Large-scale atmospheric configurations may be defined by large-scale circulation controls such as mean sea-level pressure and geopotential heights, which are commonly used for downscaling precipitation and temperatures using the analog method (Bettolli & Penalba, 2018; Brands, Taboada, Cofiño, Sauter, & Schneider, 2011; Timbal, Dufour, & McAvaney, 2003). Apart from the dynamic predictors, humidity and temperature predictors are also needed in order to account for the radiation-induced changes and therefore to include physical forcings of the predictands, especially in climate change studies. Timbal and McAvaney (2001) tested combinations of several predictors and found that two predictors gave better predictive skill than one predictor alone for downscaling temperature in Australia. An exception is the combination of mean sea-level pressure and geopotential height because no additional synoptic signal was added when the two fields were combined. Similar results were found for the combination of air temperature at 850 hPa and 500–1000 thickness. Timbal and McAvaney (2001) conclude that the combination of a thermal and a dynamic predictor is the most useful combination for downscaling daily temperature in Australia. In France, Timbal et al. (2003) found that the most suitable combinations were mean sea-level pressure combined with air temperature at 850 hPa for daily maximum temperature, meanwhile mean sea-level pressure, air temperature at 850 hPa and precipitable water for daily minimum temperature and rainfall. Accordingly, Brands et al. (2011) found that the optimal combination to downscale daily temperatures (mean, maximum, and minimum) in Spain was air temperature at 850 hPa and mean sea-level pressure. They also found that accuracy was enhanced if humidity predictors were added to temperature and circulation predictors, however they did not consider them among the predictors as they are not reliably reproduced by GCMs. Regarding the accuracy of GCMs, Ribalaygua et al. (2013) suggested using field variables as predictor variables rather than point values because the former are more reliably simulated by GCMs. Similarly, free-atmosphere fields are better simulated by GCMs than boundary layer variables.
This consideration is particularly important when the analog method is conducted under the PP approach. The success of these approaches also depends on the reanalysis choice. Horton and Brönnimann (2018) assessed the impact of 10 reanalyses on the performance of 7 variants of analog methods for statistical precipitation downscaling in Switzerland. They found that the significant differences between reanalyses impacted the performance of the methods and this impact was even higher than the choice of the predictor variables. Manzanas (2017) found that the standard analog method was more skillful for downscaling precipitation and maximum temperature in Senegal when direct surface variables were considered instead of combinations of upper-air variables. Hidalgo et al. (2008) also found that the most suitable predictor for downscaling precipitation using the constructed analog method was the reanalysis precipitation fields. This implementation of the analog method may be highly beneficial because the same physical variable is considered as predictor and predictand (in this case, precipitation) and therefore no predictor screening is required. GCMs, however, have to accurately simulate large-scale precipitation. This kind of predictor-predictand setting is called homogeneous (Maraun & Widmann, 2018). With this setting, Turco et al. (2011) evaluated the performance of the analog method under the model output statistic (MOS) approach for downscaling precipitation from regional climate models (RCMs) and found that the method improved the RCM results.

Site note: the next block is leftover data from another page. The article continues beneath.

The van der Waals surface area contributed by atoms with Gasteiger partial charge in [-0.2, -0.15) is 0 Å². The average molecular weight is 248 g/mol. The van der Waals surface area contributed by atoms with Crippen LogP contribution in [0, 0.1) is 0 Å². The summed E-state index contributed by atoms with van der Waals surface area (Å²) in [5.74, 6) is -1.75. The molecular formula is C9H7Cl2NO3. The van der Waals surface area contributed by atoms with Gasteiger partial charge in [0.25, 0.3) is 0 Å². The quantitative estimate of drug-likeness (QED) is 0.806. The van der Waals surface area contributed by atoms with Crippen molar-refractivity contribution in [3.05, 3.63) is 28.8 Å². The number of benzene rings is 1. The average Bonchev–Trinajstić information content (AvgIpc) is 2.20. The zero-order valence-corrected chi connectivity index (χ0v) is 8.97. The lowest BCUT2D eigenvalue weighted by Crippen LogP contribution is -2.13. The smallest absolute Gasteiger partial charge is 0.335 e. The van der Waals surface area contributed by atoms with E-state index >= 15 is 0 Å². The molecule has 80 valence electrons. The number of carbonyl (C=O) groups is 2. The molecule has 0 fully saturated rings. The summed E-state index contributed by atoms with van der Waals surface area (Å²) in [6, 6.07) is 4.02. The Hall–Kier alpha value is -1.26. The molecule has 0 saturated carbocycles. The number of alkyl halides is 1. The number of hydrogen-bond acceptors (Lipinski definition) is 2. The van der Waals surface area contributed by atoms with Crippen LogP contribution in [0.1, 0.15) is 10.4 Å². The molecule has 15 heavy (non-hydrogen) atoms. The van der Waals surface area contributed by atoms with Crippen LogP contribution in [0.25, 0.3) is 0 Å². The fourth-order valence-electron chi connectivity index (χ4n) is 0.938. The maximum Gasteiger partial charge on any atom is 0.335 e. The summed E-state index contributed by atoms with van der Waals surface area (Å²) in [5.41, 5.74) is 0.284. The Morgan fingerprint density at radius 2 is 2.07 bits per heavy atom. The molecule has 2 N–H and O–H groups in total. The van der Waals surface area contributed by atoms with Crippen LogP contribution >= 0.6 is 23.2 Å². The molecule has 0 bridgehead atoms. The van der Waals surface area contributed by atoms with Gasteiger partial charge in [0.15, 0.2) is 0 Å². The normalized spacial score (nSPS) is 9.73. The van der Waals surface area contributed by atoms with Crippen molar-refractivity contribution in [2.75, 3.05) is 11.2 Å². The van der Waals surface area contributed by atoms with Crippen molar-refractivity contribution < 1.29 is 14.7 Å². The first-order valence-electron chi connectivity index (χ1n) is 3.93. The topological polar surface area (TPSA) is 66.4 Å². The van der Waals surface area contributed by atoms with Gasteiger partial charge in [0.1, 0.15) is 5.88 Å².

Taking these considerations into account, the choice of the predictor domain is not a minor issue in the search for analog atmospheric states. This choice is tightly linked to the predictor variable selection. The domain of action of the predictor variables is usually defined by considering the regional circulation features concentrating the regional processes that also control temperature variations and humidity advection. Centers of action and key areas of influence can also be identified by means of correlation.
Using geopotential heights over the Northern Hemisphere, Lorenz (1969) concluded that analogs at hemispheric scales of acceptable quality are highly unlikely to be found, given the relatively short historical records of observations and the high number of degrees of freedom of atmospheric circulations. Van den Dool (1989) discussed the effect of the domain size on the search for analog atmospheric states in weather forecasting, concluding that natural and informative analogs are hard to find. He argued that over a small area it is easy to find good analogs even if the data set available for the analog search is short. The extreme case is a single variable in a single point where it is easy to find several perfect historical analogs. However, this would not be an informative analog because boundary and remote effects, which are physically meaningful for the local variable, can travel rapidly through a small area. Atmospheric patterns over large areas are more robust for characterizing the atmospheric state, but some patterns may have no close analogs in the database to make a skillful prediction (Gutierrez et al., 2004). Horton and Brönnimann (2018) found that reanalyses with longer archives allow the pool of potential analogs to be increased, resulting in better performance of different analog-based methods. Based on these arguments, many studies have performed sensitivity tests on different combinations of predictors and domains during the development and optimization of the analog-based methods in different versions and applications (Bettolli & Penalba, 2018; Fernández-Ferrero, Sáenz, Ibarra-Berastegi, & Fernández, 2009; Gutierrez et al., 2004; Radanovics et al., 2013; Timbal & McAvaney, 2001; Timbal et al., 2003). Fernández-Ferrero et al. (2009) found that results were improved when using dynamical variables over a wide region around the area of study and thermal and moisture variables in smaller regions neighboring Bilbao (Spain). Bettolli and Penalba (2018) found similar results for the Pampas region (Argentina). Using the constructed analog approach, Hidalgo et al. (2008) found that daily temperature patterns in California are best captured from continent‐wide predictor patterns fields, whereas daily precipitation patterns are best captured using predictors over smaller domains, which are closer to the typical size of storm systems, or roughly the state scale.